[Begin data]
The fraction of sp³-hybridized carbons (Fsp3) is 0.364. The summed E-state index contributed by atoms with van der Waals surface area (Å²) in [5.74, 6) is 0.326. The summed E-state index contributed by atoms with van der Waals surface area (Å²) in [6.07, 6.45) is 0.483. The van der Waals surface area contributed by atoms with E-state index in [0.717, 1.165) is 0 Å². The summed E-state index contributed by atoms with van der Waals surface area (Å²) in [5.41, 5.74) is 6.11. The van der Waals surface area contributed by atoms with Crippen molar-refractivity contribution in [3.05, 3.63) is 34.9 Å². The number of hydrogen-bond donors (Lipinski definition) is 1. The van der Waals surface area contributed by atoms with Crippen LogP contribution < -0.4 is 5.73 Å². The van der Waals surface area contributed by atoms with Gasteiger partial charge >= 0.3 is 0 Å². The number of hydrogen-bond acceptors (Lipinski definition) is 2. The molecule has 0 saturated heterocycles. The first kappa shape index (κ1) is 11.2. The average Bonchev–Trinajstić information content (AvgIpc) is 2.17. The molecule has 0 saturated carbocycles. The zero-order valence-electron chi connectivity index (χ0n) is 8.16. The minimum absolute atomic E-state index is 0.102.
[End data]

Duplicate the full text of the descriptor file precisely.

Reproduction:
The fraction of sp³-hybridized carbons (Fsp3) is 0.364. The summed E-state index contributed by atoms with van der Waals surface area (Å²) in [5.74, 6) is 0.326. The summed E-state index contributed by atoms with van der Waals surface area (Å²) in [6.07, 6.45) is 0.483. The van der Waals surface area contributed by atoms with E-state index in [0.717, 1.165) is 0 Å². The summed E-state index contributed by atoms with van der Waals surface area (Å²) in [5.41, 5.74) is 6.11. The van der Waals surface area contributed by atoms with Crippen molar-refractivity contribution in [3.05, 3.63) is 34.9 Å². The number of hydrogen-bond donors (Lipinski definition) is 1. The van der Waals surface area contributed by atoms with Crippen LogP contribution < -0.4 is 5.73 Å². The van der Waals surface area contributed by atoms with Gasteiger partial charge >= 0.3 is 0 Å². The number of hydrogen-bond acceptors (Lipinski definition) is 2. The molecule has 0 saturated heterocycles. The first kappa shape index (κ1) is 11.2. The average Bonchev–Trinajstić information content (AvgIpc) is 2.17. The molecule has 0 saturated carbocycles. The zero-order valence-electron chi connectivity index (χ0n) is 8.16. The minimum absolute atomic E-state index is 0.102.